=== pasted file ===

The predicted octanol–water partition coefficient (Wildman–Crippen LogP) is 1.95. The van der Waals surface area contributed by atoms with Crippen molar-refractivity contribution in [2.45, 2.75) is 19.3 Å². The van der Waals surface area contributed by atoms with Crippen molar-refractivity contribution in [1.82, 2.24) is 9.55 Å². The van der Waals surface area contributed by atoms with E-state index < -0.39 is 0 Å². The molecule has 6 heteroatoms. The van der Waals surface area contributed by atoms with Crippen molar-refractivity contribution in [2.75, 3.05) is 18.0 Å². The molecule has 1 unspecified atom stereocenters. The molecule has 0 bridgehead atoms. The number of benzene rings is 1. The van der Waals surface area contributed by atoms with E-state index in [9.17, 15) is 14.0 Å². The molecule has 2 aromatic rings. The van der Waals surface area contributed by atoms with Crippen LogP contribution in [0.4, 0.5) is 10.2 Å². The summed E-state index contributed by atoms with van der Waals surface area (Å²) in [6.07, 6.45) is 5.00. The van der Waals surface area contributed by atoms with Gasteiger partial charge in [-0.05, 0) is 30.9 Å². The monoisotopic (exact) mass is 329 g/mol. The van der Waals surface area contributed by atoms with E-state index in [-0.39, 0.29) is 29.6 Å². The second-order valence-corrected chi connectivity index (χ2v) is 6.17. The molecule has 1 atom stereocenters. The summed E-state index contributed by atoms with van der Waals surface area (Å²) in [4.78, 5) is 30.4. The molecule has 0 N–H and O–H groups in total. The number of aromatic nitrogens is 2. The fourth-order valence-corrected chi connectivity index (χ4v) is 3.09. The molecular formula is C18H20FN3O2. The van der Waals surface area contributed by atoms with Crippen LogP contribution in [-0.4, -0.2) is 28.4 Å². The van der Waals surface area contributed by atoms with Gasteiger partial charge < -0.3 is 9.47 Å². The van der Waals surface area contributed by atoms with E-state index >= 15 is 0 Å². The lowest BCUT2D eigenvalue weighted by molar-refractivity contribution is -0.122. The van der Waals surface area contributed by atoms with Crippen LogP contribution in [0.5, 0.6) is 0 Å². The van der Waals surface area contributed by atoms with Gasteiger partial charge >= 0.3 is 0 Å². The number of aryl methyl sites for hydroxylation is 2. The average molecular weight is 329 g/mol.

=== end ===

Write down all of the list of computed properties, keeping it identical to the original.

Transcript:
The predicted octanol–water partition coefficient (Wildman–Crippen LogP) is 1.95. The van der Waals surface area contributed by atoms with Crippen molar-refractivity contribution in [2.45, 2.75) is 19.3 Å². The van der Waals surface area contributed by atoms with Crippen molar-refractivity contribution in [1.82, 2.24) is 9.55 Å². The van der Waals surface area contributed by atoms with E-state index < -0.39 is 0 Å². The molecule has 6 heteroatoms. The van der Waals surface area contributed by atoms with Crippen molar-refractivity contribution in [2.75, 3.05) is 18.0 Å². The molecule has 1 unspecified atom stereocenters. The molecule has 0 bridgehead atoms. The number of benzene rings is 1. The van der Waals surface area contributed by atoms with E-state index in [9.17, 15) is 14.0 Å². The molecule has 2 aromatic rings. The van der Waals surface area contributed by atoms with Crippen LogP contribution in [0.4, 0.5) is 10.2 Å². The summed E-state index contributed by atoms with van der Waals surface area (Å²) in [6.07, 6.45) is 5.00. The van der Waals surface area contributed by atoms with Gasteiger partial charge in [-0.05, 0) is 30.9 Å². The monoisotopic (exact) mass is 329 g/mol. The van der Waals surface area contributed by atoms with E-state index in [-0.39, 0.29) is 29.6 Å². The second-order valence-corrected chi connectivity index (χ2v) is 6.17. The molecule has 1 atom stereocenters. The summed E-state index contributed by atoms with van der Waals surface area (Å²) in [4.78, 5) is 30.4. The molecule has 0 N–H and O–H groups in total. The number of aromatic nitrogens is 2. The fourth-order valence-corrected chi connectivity index (χ4v) is 3.09. The molecular formula is C18H20FN3O2. The van der Waals surface area contributed by atoms with Crippen LogP contribution in [-0.4, -0.2) is 28.4 Å². The van der Waals surface area contributed by atoms with Gasteiger partial charge < -0.3 is 9.47 Å². The van der Waals surface area contributed by atoms with E-state index >= 15 is 0 Å². The lowest BCUT2D eigenvalue weighted by molar-refractivity contribution is -0.122. The van der Waals surface area contributed by atoms with Crippen LogP contribution in [0.5, 0.6) is 0 Å². The van der Waals surface area contributed by atoms with Gasteiger partial charge >= 0.3 is 0 Å². The number of aryl methyl sites for hydroxylation is 2. The average molecular weight is 329 g/mol.